Multan Waits for England’s Quick Cricket

England celebrate after Jack Leach takes the wicket of Naseem Shah to win the first Test

Rawalpindi is done and dusted, a magnificent motivational memento for futuristic, forward-thinking England when the going gets tough on the next featherbed. The follow-up might be tricky if minds are as foggy as Multan in the morning. The football World Cup is on but the cricket filler in the morning is a brilliant aperitif. A penalty shootout could not match the sustained tension of that last fifth day hour.

England becoming disruptors of Test cricket

Brendon McCullum’s team now visit the ancient city of Multan in the Punjab, an altogether different hub of culture and architecture. Ben Stokes, global warrior and disruptor of Test match cricket, is now blazing a path never trodden before. Wherever England go, the expectancy is the unexpected. Traditional tactics are there to be trashed. Or at least challenged.

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Dare or die wondering is the tone. Kevin Pietersen, a member of the squad that arrived here in 2005 as Ashes winners, used to have a saying: “I’m not scared of getting out. I don’t fear failure”. The shackles of trepidation are now off the whole of the team. It’s quite something to see Ben Duckett, Zak Crawley and Ollie Pope – none of whom can be totally secure with current Test match numbers– really hit their straps without worrying about the consequences. Poor (and injured) Liam Livingstone must be jealous.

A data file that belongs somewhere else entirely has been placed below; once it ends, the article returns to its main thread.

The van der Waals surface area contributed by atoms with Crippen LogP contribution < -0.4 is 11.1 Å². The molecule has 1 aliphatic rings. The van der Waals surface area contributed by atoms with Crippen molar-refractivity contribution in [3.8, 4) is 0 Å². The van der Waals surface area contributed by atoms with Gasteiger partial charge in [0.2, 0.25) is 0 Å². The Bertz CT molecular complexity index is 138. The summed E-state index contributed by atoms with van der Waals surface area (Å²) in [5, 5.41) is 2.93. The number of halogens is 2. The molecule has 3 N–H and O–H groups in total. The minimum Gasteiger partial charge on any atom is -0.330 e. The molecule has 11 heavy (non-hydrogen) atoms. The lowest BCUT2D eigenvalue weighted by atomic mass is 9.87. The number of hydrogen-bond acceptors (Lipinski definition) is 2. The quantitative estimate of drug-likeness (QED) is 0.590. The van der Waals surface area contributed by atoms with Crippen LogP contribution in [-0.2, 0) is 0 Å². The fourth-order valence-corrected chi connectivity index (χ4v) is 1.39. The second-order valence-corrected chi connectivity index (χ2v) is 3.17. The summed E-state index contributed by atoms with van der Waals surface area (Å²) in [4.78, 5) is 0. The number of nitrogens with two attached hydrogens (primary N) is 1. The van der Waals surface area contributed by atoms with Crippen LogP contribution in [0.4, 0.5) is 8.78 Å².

Remember when Michael Vaughan’s team smashed 400 in a day against the Australians at Edgbaston? This England have taken that concept a full one hundred runs further. Stokes also has the vindication of winning seven out of the eight Tests he has captained so far. This might not last. It’s fun though. Much more fun.

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Toss important as Mark Wood returns

Pakistan will be hoping the coin toss comes down on their side because they can drive the game better should their opponents still be feeling the effects, however positive, of that victory charge. Mighty horse Mark Wood is fit and raring to go on what promises to be another flat pitch albeit one that could be conducive to spin. Stokes, the new and improved Ollie Robinson and Jimmy Anderson were tireless last week but the 150mph motorised brings that key factor of chaos.

The Multan Stadium looks set for a compressed game with daylight fading as per Pindi, but also a significant element of morning smog. These are challenges that Spontaneous Stokes Theory will no doubt relish. The captain was even threatening to declare without batting at all on a pitch near you. The PR pre-match banter is going down better than the Netflix trailers for the Sussexes.

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Bazball is on a roll

Emboldened by the streak of results against New Zealand, India, South Africa and Pakistan, a draw is now almost an obscenity, something that is simply not in the thinking scope of Team Bazball. What would the MCC members be thinking behind their broadsheets, having seen West Indies take an hour to bowl 12 overs in the 1980s? Or Sir Geoffrey Boycott negotiate yet another maiden over with relish? It just isn’t cricket to see six 4s in an over as Harry Brook produced last week.

When England last ventured to Multan during that painful 2-0 series defeat, assistant coach Matthew Maynard insisted Pietersen must build an innings: “He has got to realise and work out the hardest thing to do is get to 20.” In 2022, England’s skipper said he would prefer Jimmy Anderson to smash 20 off the final over if he was last man standing rather than block. The sea change is coming in waves.

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